Geothermal waters have long been revered for their healing qualities. The Romans used geothermal water to treat eye and skin disease and, at Pompeii, to heat buildings. Medieval wars were even fought over lands with hot springs. The first known “health spa” was established in 1326 in Belgium at natural hot springs. And for hundreds of years, Tuscany in Central Italy has produced vegetables in the winter from fields heated by natural steam.
The first geothermal district heating system in the world was commissioned in 1892 in Boise, Idaho at a spot where Native Americans used to congregate. Later the hot springs were used by settlers, miners, and trappers. The Boise geothermal system is still in use and has been joined by three more district heating systems. In 1973, Leo Ray first used geothermal water to raise catfish in Idaho. Currently, 12 aquaculture businesses are operating in Idaho raising tilapia, catfish, sturgeon, ornamental fish, and alligators.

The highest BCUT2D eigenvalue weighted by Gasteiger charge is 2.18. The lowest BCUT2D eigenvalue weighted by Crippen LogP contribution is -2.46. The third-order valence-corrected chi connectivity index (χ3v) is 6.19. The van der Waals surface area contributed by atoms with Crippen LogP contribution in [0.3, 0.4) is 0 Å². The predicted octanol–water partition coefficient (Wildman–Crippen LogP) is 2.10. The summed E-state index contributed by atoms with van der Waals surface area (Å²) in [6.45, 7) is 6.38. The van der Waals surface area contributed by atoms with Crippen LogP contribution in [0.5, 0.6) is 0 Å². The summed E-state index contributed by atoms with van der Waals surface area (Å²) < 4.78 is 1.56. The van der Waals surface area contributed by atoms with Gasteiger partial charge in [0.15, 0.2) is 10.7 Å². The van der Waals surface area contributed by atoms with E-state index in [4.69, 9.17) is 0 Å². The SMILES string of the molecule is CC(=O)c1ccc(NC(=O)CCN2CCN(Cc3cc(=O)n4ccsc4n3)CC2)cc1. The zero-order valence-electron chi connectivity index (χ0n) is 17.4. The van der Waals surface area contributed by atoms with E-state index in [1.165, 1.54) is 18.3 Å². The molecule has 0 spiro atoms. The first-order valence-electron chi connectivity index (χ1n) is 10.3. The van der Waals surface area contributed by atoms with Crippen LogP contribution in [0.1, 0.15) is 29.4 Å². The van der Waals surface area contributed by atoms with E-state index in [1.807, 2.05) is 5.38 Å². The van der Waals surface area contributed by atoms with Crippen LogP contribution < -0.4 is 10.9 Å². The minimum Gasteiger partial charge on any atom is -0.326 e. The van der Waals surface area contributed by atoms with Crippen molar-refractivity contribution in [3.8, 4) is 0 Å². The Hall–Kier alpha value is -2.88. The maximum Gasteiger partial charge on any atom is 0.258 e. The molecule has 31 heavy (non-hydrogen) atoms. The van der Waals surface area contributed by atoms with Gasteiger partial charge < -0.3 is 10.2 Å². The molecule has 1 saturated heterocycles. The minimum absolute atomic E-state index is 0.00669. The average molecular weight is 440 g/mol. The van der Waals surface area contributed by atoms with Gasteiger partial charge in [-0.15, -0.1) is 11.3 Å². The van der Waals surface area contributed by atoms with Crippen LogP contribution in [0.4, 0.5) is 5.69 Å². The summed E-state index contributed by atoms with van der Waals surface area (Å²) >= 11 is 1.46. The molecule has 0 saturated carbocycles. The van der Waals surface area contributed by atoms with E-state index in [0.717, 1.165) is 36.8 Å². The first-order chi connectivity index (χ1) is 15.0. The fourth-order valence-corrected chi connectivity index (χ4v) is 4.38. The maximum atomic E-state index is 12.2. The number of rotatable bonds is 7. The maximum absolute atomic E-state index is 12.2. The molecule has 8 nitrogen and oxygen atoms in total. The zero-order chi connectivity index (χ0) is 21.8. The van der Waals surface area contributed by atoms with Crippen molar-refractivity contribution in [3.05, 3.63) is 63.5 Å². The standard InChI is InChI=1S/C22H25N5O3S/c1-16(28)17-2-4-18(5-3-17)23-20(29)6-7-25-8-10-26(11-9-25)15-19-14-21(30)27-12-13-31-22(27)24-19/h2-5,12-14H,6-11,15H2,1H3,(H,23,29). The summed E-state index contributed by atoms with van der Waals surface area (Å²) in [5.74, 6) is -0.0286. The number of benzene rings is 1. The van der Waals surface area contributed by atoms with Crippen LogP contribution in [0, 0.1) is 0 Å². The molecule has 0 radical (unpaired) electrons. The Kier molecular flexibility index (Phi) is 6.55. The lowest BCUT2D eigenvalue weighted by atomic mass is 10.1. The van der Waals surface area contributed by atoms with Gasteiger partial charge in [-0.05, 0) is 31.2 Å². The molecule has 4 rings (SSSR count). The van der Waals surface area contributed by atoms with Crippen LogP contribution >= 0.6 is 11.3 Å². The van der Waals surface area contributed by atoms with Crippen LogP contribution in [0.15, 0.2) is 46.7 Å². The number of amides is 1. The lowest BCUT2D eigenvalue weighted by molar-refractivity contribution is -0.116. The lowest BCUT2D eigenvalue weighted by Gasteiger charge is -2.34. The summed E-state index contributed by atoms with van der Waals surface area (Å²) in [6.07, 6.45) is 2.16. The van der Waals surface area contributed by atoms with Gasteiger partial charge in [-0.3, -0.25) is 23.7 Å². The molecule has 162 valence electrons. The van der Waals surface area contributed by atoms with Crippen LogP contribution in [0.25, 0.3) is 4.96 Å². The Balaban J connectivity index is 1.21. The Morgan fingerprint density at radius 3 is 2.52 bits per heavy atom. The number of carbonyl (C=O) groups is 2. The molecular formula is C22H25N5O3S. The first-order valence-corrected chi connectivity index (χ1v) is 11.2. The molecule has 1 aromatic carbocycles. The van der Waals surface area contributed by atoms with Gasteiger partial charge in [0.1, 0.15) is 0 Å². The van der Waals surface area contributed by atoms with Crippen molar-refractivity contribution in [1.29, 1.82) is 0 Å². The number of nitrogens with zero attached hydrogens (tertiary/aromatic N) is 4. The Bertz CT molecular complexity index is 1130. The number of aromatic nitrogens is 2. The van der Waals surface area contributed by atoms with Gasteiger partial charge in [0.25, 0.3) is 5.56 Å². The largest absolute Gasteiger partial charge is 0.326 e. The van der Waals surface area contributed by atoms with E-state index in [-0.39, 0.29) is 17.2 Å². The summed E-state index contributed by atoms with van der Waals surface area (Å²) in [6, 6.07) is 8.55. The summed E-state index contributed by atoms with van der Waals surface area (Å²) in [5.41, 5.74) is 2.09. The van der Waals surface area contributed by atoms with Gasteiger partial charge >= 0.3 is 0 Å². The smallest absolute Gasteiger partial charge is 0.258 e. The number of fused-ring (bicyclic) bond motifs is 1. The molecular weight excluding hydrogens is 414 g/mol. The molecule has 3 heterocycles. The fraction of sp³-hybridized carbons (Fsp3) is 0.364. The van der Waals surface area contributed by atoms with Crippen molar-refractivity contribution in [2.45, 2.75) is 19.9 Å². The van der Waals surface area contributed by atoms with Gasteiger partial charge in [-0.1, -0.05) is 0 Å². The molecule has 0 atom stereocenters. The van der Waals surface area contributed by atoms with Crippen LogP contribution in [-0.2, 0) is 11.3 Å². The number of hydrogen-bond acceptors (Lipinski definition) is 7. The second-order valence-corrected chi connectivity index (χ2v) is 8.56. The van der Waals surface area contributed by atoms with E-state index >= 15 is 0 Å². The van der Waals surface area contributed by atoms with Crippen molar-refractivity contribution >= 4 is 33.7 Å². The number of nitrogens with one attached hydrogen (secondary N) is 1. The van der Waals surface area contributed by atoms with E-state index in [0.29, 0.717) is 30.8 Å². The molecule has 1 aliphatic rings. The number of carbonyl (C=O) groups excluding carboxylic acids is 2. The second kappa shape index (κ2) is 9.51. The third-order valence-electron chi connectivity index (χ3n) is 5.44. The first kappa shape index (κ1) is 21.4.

Iceland began to heat homes with geothermal in 1943 and today is unparalleled in its widespread adoption and success. Worldwide there is some 28 GW equivalent for direct geothermal heating. That’s more than double the geothermal power production capacity.
Geothermal borehole in Iceland
Power Production: Today geothermal may be best known for electric power production. Geothermal plants use hot water to create steam to drive turbines. In 1960, Pacific Gas & Electric tapped the Geysers in Northern California. Today there are 21 geothermal power plants there. Worldwide there was 11,700 MW of this form of geothermal energy installed by the end of 2013. The International Geothermal Association reports that 10,715 geothermal power plants operate in 24 countries.